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The biologic activity of mast cell granules in rat skin: effects of adrenocorticosteroids on late-phase inflammatory responses induced by mast cell granules

Authors
Journal
Journal of Allergy and Clinical Immunology
0091-6749
Publisher
Elsevier
Publication Date
Volume
68
Issue
3
Identifiers
DOI: 10.1016/0091-6749(81)90190-1
Disciplines
  • Medicine

Abstract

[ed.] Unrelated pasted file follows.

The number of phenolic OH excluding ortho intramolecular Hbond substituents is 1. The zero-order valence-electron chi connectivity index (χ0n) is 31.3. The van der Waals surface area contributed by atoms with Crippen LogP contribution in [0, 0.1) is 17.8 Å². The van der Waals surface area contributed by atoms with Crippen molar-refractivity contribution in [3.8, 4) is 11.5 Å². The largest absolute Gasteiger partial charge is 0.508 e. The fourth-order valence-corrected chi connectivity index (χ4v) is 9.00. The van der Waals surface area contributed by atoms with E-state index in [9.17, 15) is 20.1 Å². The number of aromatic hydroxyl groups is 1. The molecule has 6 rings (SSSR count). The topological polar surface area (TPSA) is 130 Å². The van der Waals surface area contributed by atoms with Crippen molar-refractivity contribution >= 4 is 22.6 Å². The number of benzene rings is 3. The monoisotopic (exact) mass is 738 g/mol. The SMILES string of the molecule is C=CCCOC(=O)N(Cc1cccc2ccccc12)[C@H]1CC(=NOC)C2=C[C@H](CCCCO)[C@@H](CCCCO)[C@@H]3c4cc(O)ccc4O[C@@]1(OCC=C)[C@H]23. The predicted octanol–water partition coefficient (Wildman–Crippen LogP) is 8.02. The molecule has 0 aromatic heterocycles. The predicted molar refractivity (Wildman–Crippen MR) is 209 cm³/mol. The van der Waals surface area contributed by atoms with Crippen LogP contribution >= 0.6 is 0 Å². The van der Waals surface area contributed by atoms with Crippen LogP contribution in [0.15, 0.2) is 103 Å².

Abstract Mast cell degranulation in rat skin in response to Compound 48 80 , anti-IgE or to the intradermal injection of purified rat peritoneal mast cell granules (MCG) produces a late-phase response (LPR) characterized by polymorphonuclear infiltrates at 2 to 8 hr followed by mononuclear cell infiltrates at 24 to 48 hr. MCG generate LPR in a dose-related fashion; 1 μg is sufficient to produce discernible LPR, whereas 5 μg attract ≥ 150 cells/high-powered field (3+ to 4+ response) in rat skin after 8 and 24 hr. Infiltrates producing 3+ responses are also induced by 5 μg of two partially purified factors obtained from solubilized MCG by ultrafiltration: a high molecular weight (HMW) fraction containing molecules >10,000 daltons and a low molecular weight (LMW) fraction with a molecular weight of 500 to 10,000. The effect of depletion of endogenous corticosteroids on LPR was studied in adrenalectomized, sham-operated, and nonoperated littermates. LPRs were induced by 5 μg each of MCG, HMW and LMW fractions, and anti-IgE. Adrenalectomized, sham-operated, and normal nonoperated littermates expressed equivalent LPRs. Thus adrenalectomy has no detectable effect on LPR after mast cell degranulation. The dose-response effects of exogenous corticosteroids on LPR were assessed by pretreating rats with hydrocortisone, methylprednisolone, or dexamethasone. Normal rats injected with methylprednisolone (0.5 to 500 μg), hydrocortisone (0.4 to 400 μg), or dexamethasone (7.6 μg) per 24 hr for 3 days had significantly suppressed LPRs after 8 or 24 hr in response to anti-IgE, MCG, HMW, or LMW fractions. Within 1 day of hydrocortisone (400 μg) pretreatment, the LPR induced by anti-IgE and MCG were considerably reduced. Thus there are at least two separate constituents of MCG capable of eliciting late-phase inflammatory responses in rat skin, and corticosteroids may prevent the LPR thereby elicited. The capacity of corticosteroids to suppress LPR may contribute to their clinical usefulness in treating allergic diseases.

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